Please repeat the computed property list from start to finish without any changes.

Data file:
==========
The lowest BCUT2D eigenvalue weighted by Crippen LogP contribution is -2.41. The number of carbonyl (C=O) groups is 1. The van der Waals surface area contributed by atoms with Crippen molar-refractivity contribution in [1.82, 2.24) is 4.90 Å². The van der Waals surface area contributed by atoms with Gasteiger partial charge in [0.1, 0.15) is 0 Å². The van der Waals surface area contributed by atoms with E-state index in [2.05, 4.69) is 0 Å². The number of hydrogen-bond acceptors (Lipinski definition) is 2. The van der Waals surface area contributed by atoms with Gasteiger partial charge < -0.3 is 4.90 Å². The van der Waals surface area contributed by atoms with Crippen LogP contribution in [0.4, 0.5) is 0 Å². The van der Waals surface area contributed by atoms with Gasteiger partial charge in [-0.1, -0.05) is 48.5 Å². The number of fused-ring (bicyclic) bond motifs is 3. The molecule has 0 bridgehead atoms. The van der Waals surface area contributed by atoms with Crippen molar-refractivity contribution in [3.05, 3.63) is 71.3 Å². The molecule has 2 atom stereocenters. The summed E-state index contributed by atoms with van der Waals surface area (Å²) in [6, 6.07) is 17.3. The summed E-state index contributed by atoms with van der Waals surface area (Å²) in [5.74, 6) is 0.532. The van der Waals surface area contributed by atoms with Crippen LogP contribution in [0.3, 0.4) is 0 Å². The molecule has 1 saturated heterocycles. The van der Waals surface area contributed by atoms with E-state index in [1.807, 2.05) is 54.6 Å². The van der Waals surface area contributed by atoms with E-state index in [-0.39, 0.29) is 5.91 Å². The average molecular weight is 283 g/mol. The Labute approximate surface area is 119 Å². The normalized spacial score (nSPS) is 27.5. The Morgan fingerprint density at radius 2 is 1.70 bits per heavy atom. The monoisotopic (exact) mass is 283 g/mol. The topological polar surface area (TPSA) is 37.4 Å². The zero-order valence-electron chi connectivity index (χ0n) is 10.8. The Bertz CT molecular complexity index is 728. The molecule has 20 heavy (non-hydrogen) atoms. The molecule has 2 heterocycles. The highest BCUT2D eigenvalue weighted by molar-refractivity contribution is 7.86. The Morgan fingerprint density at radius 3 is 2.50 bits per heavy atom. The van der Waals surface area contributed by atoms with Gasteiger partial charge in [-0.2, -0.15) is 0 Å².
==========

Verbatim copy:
The lowest BCUT2D eigenvalue weighted by Crippen LogP contribution is -2.41. The number of carbonyl (C=O) groups is 1. The van der Waals surface area contributed by atoms with Crippen molar-refractivity contribution in [1.82, 2.24) is 4.90 Å². The van der Waals surface area contributed by atoms with Gasteiger partial charge in [0.1, 0.15) is 0 Å². The van der Waals surface area contributed by atoms with E-state index in [2.05, 4.69) is 0 Å². The number of hydrogen-bond acceptors (Lipinski definition) is 2. The van der Waals surface area contributed by atoms with Gasteiger partial charge < -0.3 is 4.90 Å². The van der Waals surface area contributed by atoms with Crippen LogP contribution in [0.4, 0.5) is 0 Å². The van der Waals surface area contributed by atoms with Gasteiger partial charge in [-0.1, -0.05) is 48.5 Å². The number of fused-ring (bicyclic) bond motifs is 3. The molecule has 0 bridgehead atoms. The van der Waals surface area contributed by atoms with Crippen molar-refractivity contribution in [3.05, 3.63) is 71.3 Å². The molecule has 2 atom stereocenters. The summed E-state index contributed by atoms with van der Waals surface area (Å²) in [6, 6.07) is 17.3. The summed E-state index contributed by atoms with van der Waals surface area (Å²) in [5.74, 6) is 0.532. The van der Waals surface area contributed by atoms with Crippen LogP contribution in [0.3, 0.4) is 0 Å². The molecule has 1 saturated heterocycles. The van der Waals surface area contributed by atoms with E-state index in [1.807, 2.05) is 54.6 Å². The van der Waals surface area contributed by atoms with E-state index in [-0.39, 0.29) is 5.91 Å². The average molecular weight is 283 g/mol. The Labute approximate surface area is 119 Å². The normalized spacial score (nSPS) is 27.5. The Morgan fingerprint density at radius 2 is 1.70 bits per heavy atom. The monoisotopic (exact) mass is 283 g/mol. The topological polar surface area (TPSA) is 37.4 Å². The zero-order valence-electron chi connectivity index (χ0n) is 10.8. The Bertz CT molecular complexity index is 728. The molecule has 20 heavy (non-hydrogen) atoms. The molecule has 2 heterocycles. The highest BCUT2D eigenvalue weighted by molar-refractivity contribution is 7.86. The Morgan fingerprint density at radius 3 is 2.50 bits per heavy atom. The van der Waals surface area contributed by atoms with Gasteiger partial charge in [-0.2, -0.15) is 0 Å².